What would you do if you awoke to find your partner in a conversation with a friend of the opposite sex, one that you know has expressed certain feelings for them, at 4 am? Granted, your partner told you the reason behind the call, and why they needed to ‘catch up’ at that hour? Would you let it go or would you voice your discomfort?
A clandestine conversation can cause a partner to question their partner’s loyalty, and may even sow seeds of doubt in an otherwise harmonious relationship. This raises the questions: Why the secrecy and why we are so afraid to speak up?
Truth be told
Samar Vyas*, a screenwriter from Bangalore who moved to maximum city to work with the film industry, says, “My job calls for that added drama. By this, I simply mean that I need to observe real life to make reel life relatable. Along the way, I’ve drawn from my own experiences. What I’ve learnt is that people say they want the truth but most times, they cannot digest it. My last relationship ended because my girlfriend couldn’t wrap her mind around the hours I kept. She’d wake to find me on calls at ungodly hours, and over time, the fact that I was constantly surrounded by beautiful women, made her develop trust issues. I did my best to ease her mind, but it got too much for her, and we eventually called it quits.”
Dr Sagar Mundada, a Mumbai-based consultant psychiatrist, sexologist, and deaddiction specialist believes that it’s perfectly healthy for a couple to keep a few insignificant details from each other.
He says, “Depending on how strong or stable a relationship is, couples tend to keep tiny or even big secrets from one another. While you shouldn’t sweat the little things, it’s the bigger secrets that can become an issue going forward. I’ve encountered couples who kept things from their partners simple because of their inability to communicate effectively. Not everybody can have assertive and honest discussions they know will be well received and reciprocated; they may end up feeling that avoiding the topic or keeping secrets is the better alternative.”
The privilege of privacy
Communication will remain the foundation stone for any relationship. Communication leads to trust, mutual respect, and deeper understanding, and a stronger bond between partners. When there’s a strong base, privacy is a privilege that both partners can enjoy in equal measure. However, there’s a clear distinction between enjoying your privacy and keeping a secret.
Dr Mundada elaborates, “Holding onto your right to privacy is a perk that both partners can enjoy especially when they have established mutual respect and trust in their relationship. More importantly, details that fall under ‘private’ are those things that will not harm someone else in any way. It should be perfectly acceptable to not share things that have no bearing on your relationship in any way.”
Details like passwords, banking pins, professional dealings that involve client privilege, are acceptable details to keep to yourself. If your partner is not willing to understand that certain aspects can cause a breach in not just privileged information, but with your value system, it can be problematic. Says Sapna Jehangir*, a former Mumbai-based corporate lawyer, “My ex-husband is a businessman, and he had certain vested interests in a company that was in the midst of merging with the company my firm represented. It was attorney-client privilege that my ex expected me to break, just so he could understand the profit or loss he stood to make. When I was unwilling to share any details of the merger, I was subjected to snide remarks, and it eventually made me lose respect for him.”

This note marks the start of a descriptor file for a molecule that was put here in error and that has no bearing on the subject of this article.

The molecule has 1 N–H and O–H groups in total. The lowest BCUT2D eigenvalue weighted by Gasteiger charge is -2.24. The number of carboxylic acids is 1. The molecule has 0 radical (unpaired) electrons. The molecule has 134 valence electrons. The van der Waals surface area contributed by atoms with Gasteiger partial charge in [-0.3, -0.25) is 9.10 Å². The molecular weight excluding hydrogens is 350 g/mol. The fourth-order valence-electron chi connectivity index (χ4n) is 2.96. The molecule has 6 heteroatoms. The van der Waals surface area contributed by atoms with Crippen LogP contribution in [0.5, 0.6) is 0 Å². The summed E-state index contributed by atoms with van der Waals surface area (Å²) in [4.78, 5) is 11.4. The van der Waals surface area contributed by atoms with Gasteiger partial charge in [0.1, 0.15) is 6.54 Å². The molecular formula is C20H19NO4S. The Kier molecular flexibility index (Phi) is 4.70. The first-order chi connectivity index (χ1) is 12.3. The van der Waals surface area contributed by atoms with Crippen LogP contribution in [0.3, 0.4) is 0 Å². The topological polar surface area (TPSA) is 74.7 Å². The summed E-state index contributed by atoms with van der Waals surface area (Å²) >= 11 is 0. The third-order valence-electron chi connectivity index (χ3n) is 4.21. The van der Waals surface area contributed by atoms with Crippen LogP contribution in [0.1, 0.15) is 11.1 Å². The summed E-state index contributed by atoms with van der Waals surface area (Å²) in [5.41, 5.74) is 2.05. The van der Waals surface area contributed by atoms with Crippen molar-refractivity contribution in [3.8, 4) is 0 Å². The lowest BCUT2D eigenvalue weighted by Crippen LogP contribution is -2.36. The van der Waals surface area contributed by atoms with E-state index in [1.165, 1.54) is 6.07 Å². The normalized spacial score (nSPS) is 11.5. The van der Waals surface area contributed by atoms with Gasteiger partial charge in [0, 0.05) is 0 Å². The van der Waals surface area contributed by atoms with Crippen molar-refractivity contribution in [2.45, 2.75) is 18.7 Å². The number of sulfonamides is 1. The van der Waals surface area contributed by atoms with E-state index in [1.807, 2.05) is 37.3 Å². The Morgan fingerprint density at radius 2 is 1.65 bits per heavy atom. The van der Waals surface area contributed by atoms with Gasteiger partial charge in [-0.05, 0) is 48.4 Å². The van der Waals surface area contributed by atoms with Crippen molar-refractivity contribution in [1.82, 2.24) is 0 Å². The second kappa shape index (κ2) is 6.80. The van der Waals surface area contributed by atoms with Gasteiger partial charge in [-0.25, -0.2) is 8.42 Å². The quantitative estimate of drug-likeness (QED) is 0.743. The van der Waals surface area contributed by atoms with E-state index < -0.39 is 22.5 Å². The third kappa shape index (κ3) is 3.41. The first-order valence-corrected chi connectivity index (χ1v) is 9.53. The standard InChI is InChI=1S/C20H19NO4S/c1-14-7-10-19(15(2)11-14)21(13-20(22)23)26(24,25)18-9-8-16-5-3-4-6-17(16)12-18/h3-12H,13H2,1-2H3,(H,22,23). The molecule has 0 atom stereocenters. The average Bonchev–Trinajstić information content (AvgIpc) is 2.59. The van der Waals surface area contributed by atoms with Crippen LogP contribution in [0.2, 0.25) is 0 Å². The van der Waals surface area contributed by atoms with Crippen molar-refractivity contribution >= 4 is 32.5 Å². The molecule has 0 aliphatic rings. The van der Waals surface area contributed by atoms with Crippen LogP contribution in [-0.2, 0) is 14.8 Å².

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The devil’s in the details
There’s a fine line between sharing, privacy, and oversharing. While big decisions that can impact two or more lives are what construe important details to share, telling your partner every mundane detail of your day can border on oversharing. The key lies in striking a balance. Sharon Furtado* recently had a dose of what important details in a relationship meant. “I was looking to go out with my girlfriends on a weekend trip, and while I shared that with my boyfriend, what I failed to share was what I was what kind of destination we were looking at, and how soon we wanted to go. Since we’re in a long distance relationship, it helps us feel connected when we have open discussions about every detail, and in my excitement, I left him out of finalising a place. While he didn’t really say it out loud, I could sense his disappointment. But, does that make it wrong, especially since I had my friends’ expectations to consider as well?”
Dr Mundada has the answer: “A healthy relationship is one where you have the freedom to have your own thought process and ideology, without feeling a burden to conform to everything your partner wants. Moreover, sharing every minute detail of your day every single day, can be termed as oversharing, and can become a chore after an extended period of time. Healthy discussions in a relationship need to foster that sense of safety and non-judgement, and help you feel comfortable and certain that you are with someone who will be there to hear you out in a safe and non-judgemental way.”
The fact remains, there’s no right or wrong when it comes to how much or how effectively a couple shares. Dr Mundada advises, “Adhere to the mutually-agreed upon ground rules, and not only when it suits you. Remember, it’s always better to have an open , non-judgemental line of communication. Remember to respond and not react if you do not agree with something. Take your time to consider a respectful response. You have to think of your relationship something that you’re an asset to, not a liability. And when it comes to gossip, clarify the details with your partner instead of believing rumours.”
*Names changed on request
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